Israel 2000 Visit » Israel » 2 Dan  (9 Slides)     [Page 1 of 1] :: Jump To  
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This is Tel Dan in the far North (cf. 'from Dan to Beersheba' in the Bible e.g. Judges 20:1). It is not the most northerly part of the modern state of Israel but here it borders Lebanon to the west. The border was just a few meters from this point. Apparently there have been disputes over exactly where this border is because when the line was drawn on the map the thickness of the pencil line amounted to a significant distance (I can't remember whether it was tens of meters or a kilometer or two). In any case this land is particularly valuable because it contains the Banias springs - one of the major sources of the Jordan river. Water rights are a big issue in the Middle East. This is our son Daniel walking towards the bunker. For those who want to practice their Hebrew, here's a bilingual sign. Notice there are no vowel points. Except for dictionaries, foreign words and children's books, vowel points are usually omitted in Modern Hebrew.
This is a poor image, but an important one. (Do an internet search and you'll find some better ones.) This is the cult site of the altar set up at Dan. The metal structure indicates the size and shape of the altar. Jeroboam set up golden calves at the extremities of his new northern kingdom, Israel, at Bethel in the South and here at Dan in the North (2 Kings 10:29). His fear was that people would go to Jerusalem in Judah to worship rather than stay in the north. That's our daughter Esther in the bottom left. I'm not sure what she's looking at.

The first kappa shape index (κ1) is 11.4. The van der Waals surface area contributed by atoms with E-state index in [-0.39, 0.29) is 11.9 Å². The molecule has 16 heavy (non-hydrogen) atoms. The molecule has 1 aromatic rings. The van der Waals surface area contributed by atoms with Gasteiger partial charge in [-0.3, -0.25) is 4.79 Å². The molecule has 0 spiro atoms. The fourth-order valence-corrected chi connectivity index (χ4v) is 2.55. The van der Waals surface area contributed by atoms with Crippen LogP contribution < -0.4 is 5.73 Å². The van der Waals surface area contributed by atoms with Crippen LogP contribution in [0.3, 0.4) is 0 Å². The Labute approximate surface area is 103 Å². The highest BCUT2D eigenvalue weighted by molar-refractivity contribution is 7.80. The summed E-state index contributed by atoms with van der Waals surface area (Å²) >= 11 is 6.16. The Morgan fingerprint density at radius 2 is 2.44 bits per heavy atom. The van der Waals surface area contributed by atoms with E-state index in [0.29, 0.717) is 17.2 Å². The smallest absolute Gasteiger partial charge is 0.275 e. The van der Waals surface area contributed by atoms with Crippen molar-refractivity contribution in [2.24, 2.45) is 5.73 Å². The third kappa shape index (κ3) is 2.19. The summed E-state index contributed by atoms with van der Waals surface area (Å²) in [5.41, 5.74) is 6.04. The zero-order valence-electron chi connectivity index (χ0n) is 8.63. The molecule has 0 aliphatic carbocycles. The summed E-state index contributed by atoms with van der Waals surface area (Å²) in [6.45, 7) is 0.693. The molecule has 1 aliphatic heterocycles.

This is another shot of the altar and platform from a different angle.
This is just a couple hundred meters to the east of the Dan altars. These are the Tel Dan fortifications and some of the excavated walls.
  1 Border with Lebanon  
  2 Altar at Dan  
  3 Altar at Dan  
  4 Tel Dan  
This is another shot of the Tel Dan fortifications further down the hill. This is looking west.
This is just to the right of the previous shot.
Finally this is the entrance to Tel Dan. Of course, originally, the walls were taller than this! :)
A couple hundred meters further east of Tel Dan is the older Canaanite Dan. I believe this was discovered in the 1990s. This was built in mud brick so it is much more fragile than the Israelite stone structures. As you can see they had this fenced off and covered. Notice the green sign. In the full view you can see that it is in Hebrew, Arabic and English.
  5 Tel Dan Walls  
  6 Tel Dan Walls  
  7 Tel Dan Gate  
  8 Canaanite Gate  
Here is the explanatory plaque that was sitting next to the Canaanite Dan. As you can see, what archaeologists have exposed here is the outside of a triple Canaanite gate. Also this is a nice bilingual sign for those who want to practice their Hebrew. :)
  9 Canaanite Gate Sign  
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© Charles Grebe
This slide show is dedicated to my mother who made possible our summer 2000 visit to Israel.